R.I. demand for medical marijuana skyrocketing

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While state lawmakers consider legalizing recreational pot this year, sales of medical marijuana continue to hit new highs.

The reason isn’t just that more people are ailing, state regulators say.

The state’s three medical marijuana dispensaries are on pace to sell about $56 million worth of medicinal pot in fiscal 2019, said Norman Birenbaum, the state’s top marijuana regulator. That’s $17.8 million, or 46.6 percent, more than in fiscal year 2018.

And that year itself was record-breaking, with $38.2 million worth of pot sold, a third more than in fiscal 2017.

The list of qualifying conditions to enter the medical marijuana program is fairly short but also broad, like severe pain or muscle spasms. And some doctors, particularly a few over the border in Seekonk, have been willing to write medicinal pot recommendations for a large segment of Rhode Island’s 18,200 registered patients with few questions asked, Birenbaum said.

It’s “pay to play right over the state line,” he said. “We recognize there are ways for people to abuse the program.”

Last year, Gov. Gina Raimondo’s attempt to restrict certain doctors from participating in the program failed. This year’s bill to legalize recreational marijuana includes another attempt: allowing the Department of Health to require that medical records be included with doctors’ recommendations for medicinal marijuana.

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The increase in medical marijuana sales also translates into more money in the state’s coffers.

During the last fiscal year, the state collected about $2.75 million in various taxes. This year, regulators predict they will collect nearly twice that — $5.4 million.

Raimondo’s legalization proposal also includes plans to triple, to nine, the number of medical marijuana dispensaries to meet the growing demand in a state that reportedly leads the nation in per-capita marijuana consumption.

The proposal would create six additional retail-only stores. None would grow pot or manufacture any marijuana products, although three would be second locations for each of the state’s three dispensaries, which all grow cannabis now.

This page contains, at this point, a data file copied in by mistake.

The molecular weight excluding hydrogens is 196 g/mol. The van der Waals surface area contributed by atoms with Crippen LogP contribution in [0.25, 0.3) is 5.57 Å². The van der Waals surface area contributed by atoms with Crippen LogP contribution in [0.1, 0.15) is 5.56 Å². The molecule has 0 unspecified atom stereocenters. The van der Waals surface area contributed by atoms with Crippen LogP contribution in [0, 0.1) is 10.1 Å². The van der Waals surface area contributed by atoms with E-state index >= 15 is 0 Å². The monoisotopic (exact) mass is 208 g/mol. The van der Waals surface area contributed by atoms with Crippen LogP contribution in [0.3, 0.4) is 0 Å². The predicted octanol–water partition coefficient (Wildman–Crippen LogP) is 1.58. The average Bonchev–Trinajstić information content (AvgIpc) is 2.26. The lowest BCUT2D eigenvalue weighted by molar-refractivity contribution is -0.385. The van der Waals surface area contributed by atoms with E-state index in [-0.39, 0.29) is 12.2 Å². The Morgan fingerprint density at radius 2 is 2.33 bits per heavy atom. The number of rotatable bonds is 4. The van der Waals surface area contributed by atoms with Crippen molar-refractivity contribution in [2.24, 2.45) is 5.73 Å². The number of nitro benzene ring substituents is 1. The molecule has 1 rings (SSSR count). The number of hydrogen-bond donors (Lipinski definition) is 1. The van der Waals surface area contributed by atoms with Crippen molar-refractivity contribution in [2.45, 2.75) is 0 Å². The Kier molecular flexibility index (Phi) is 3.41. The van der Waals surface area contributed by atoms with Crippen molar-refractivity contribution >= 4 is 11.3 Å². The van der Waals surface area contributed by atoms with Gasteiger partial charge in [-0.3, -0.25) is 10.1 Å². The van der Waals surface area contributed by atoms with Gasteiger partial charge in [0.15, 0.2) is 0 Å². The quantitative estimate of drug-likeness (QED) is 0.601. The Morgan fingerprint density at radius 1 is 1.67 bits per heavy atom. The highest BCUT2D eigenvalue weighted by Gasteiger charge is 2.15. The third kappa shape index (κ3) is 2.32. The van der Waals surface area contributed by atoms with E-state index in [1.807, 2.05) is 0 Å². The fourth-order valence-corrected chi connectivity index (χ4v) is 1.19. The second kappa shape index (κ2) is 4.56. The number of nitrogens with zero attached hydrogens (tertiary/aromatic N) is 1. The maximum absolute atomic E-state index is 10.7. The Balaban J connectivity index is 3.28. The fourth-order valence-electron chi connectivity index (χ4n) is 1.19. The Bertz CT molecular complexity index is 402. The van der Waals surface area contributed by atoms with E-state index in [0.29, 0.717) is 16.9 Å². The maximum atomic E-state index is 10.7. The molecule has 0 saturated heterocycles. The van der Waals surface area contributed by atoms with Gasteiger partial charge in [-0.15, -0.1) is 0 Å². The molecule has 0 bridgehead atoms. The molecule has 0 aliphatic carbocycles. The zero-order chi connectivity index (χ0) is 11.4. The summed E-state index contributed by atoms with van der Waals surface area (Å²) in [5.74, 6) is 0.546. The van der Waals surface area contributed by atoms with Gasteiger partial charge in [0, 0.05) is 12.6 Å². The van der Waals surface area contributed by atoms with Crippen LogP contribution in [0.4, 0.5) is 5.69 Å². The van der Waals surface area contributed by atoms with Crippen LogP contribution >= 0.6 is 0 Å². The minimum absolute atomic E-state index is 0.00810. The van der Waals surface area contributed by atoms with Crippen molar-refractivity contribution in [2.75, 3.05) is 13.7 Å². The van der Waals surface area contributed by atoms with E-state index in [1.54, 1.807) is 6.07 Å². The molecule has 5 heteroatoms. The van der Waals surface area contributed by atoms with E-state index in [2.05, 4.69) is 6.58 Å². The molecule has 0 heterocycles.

The other three additional stores would have different owners.

All nine dispensaries also could apply for licenses to sell recreational marijuana at a later date if the General Assembly approves recreational use this session.

Attempts to increase the number of medical marijuana dispensaries isn’t new. State medical marijuana regulators have unsuccessfully pushed for additional stores for the past several years to provide better access, product variety and more competitive pricing for the state’s patients.

“We do not have enough distribution or patient access right now,” Birenbaum said, noting that the current three dispensaries were created in 2009 when Rhode Island had fewer than 2,000 patients in the program.

Last year, Raimondo proposed increasing the number of medical marijuana dispensaries to 15.

But the dispensaries — the Thomas C. Slater Compassion Center, in Providence; Greenleaf Compassion Center, in Portsmouth; and the Summit Medical Compassion Center, in Warwick — questioned the need for so much expansion and told lawmakers their businesses would suffer from the additional competition. The proposal failed.

Regulators have said they would like to see dispensaries, or compassion centers as they are often called, in regions where none exist now: South County, East Bay and in northern communities like Woonsocket, as well as perhaps a second location in Greater Providence.

On some days now, business at the Slater dispensary on Corliss Street, in Providence, is so brisk that patients can wait up to 25 minutes to make a transaction at one of 17 check-out stations.

“People do not live close enough to these three centers,” Birenbaum said, “and there’s not enough competition in terms of pricing and offerings. So, when you look at the state’s need, it’s just not being met by the three existing compassion centers.”

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